Source: 2009 GeoBasis-DE/BKG
by Olumuyiwa Adegun and Héctor Rojas Carreto
One of the observations emanating from the Berlin phase of the [in]formal city exchange programme; the places visited, the histories and trajectories learnt, is the spatial transformation taking place in the German capital city. Landmark phases, like the industrial revolution, Second World War, de-industrialisation, fall of the Berlin wall, global economic crunch are shaping and re-shaping spatial characteristics of the city, with an identifiable relationship between spatial metamorphoses and urban gardening. This led us to hypothesise that urban gardening is one of the expression of urban spatial transformation in Berlin, which is set in the continuum between informality and formality. To verify and expound on this claim, we spent some time co-researching the phenomenon with the cases of Prinzessinnen garden (to be discussed in ‘Urban gardening and (In)formality in Berlin 2’) and Templehof discussed here.
by Tshanda Mbuyi and Martin Schinagl
(for part 1 see here)
We talked to several people on the three different sites: To human rights activists, a head of the Brandenburg refugee council, inhabitants of the camp, political activists and the youth group of the Gecekondu. We have found that the protests rely on very dense local networks of support including neighbours and Berliners, NGOs and political groups, which goes along with a large diversity of supporters and actors. We met people from very different origins and educational backgrounds. It seems that what unites them, is the claim for there right to stay. Be it in the neighbourhood, be it in Germany or Europe. Therefore it makes a lot of sense that form of protest is not one of marching and moving, it is one that remains in space. This has been very helpful to hear about the history and the struggle of the camp and to get insights about the people’s motivation to take part on the protest. But what has been even more striking were the findings we made during our observations. This includes the reactions towards us, the way one communicated and was willing to communicate with us as well as the interactions and modes and codes of communication between the protesters and camp dwellers, the (symbolic) language, signs and gestures that we noticed. Continue reading
by Tshanda Mbuyi and Martin Schinagl
Over the past 15 months several tents and camps have been build up in the district of Kreuzberg, Berlin, by different groups of people that protest for very different reasons and goals. Compared to what we have seen and still experience around the globe, starting with the “Arabellion” in 2011, and many other protests from Tharir square, to Bloccupy, from Brazil to Istanbul and Gezi Park we are talking about protests that are on a much much smaller scale. But what is highly symptomatic for all of them is the appropriation of prominent public spaces be it by tents or the permanent presence of protesters. The tent poses so to speak a symbol of a new form of protest that is globally recognisable, understandable and replicated. Continue reading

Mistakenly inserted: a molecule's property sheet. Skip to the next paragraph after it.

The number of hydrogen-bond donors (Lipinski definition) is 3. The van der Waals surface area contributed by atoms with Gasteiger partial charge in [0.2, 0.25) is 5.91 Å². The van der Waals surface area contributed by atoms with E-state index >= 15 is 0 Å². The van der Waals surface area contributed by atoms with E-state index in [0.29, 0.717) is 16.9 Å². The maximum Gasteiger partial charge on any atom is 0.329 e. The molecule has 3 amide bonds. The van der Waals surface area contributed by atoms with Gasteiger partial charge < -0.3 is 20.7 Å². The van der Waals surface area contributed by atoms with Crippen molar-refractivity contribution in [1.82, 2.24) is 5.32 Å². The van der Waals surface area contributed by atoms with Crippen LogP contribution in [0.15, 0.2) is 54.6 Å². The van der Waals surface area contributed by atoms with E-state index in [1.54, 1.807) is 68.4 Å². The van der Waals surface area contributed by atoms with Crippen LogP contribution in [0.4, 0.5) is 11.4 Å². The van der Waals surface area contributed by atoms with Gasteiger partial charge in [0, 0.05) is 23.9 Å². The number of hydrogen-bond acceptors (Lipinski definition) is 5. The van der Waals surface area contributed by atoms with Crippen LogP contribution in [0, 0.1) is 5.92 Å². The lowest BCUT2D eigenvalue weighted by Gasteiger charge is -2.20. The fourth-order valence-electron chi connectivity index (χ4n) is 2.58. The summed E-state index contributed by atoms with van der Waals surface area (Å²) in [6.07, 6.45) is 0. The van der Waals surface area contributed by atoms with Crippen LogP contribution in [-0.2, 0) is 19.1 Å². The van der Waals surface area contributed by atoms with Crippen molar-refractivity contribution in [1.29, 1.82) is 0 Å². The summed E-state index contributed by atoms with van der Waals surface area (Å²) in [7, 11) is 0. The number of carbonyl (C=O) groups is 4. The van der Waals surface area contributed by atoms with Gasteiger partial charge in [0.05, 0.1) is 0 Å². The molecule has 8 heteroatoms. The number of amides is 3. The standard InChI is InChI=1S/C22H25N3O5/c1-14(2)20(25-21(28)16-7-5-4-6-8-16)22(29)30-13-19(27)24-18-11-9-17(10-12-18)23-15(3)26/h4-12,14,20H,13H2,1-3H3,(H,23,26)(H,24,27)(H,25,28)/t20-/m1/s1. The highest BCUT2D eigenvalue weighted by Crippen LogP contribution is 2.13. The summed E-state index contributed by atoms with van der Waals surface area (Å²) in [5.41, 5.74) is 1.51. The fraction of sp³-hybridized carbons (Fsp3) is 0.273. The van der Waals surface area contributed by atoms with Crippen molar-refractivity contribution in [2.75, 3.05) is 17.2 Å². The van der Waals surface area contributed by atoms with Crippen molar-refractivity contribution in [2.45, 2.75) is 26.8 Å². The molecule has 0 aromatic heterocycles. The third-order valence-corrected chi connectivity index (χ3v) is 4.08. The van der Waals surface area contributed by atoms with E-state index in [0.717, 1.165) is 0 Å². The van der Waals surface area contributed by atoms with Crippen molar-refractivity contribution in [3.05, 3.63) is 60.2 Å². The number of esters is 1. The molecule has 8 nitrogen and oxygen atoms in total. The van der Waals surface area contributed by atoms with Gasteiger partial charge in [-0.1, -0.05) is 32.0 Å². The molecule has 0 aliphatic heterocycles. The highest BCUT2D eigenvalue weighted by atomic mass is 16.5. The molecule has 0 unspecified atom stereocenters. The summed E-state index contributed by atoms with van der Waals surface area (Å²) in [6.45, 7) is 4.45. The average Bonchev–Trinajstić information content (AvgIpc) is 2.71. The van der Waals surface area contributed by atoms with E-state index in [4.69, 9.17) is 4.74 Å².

by Claudia Morgado and Tilman Versch
Cities are thriving urban organisms where people come together in great compactness with the aim to prosper. This population density allows for the unleashing of humanity’s creative urges. Historically, this creative and cultural production has occurred in the wake of economic and political dynamism and achievement. However in recent times cities, and parts of cities, have focused on more transient notions such as style, trend and creativity as keys to their survival and success. This new paradigm in urban practice, planning, science and politics is now described loosely as the Creative City, the Creative Class or creative industries, which has its German equivalent in the term Kulturwirtschaft.
Within the broader frame of informality set out by the project, ‘[In]Formal City’, we chose to focus our research on these creative industries and their link to ‘citymaking’; interrogating the connectedness of formal and informal practices within a specific industry and site. We selected fashion as an industry and the Neukölln area of Berlin as our site, through which we could start understanding the diverse influences behind particular processes of formalisation. Continue reading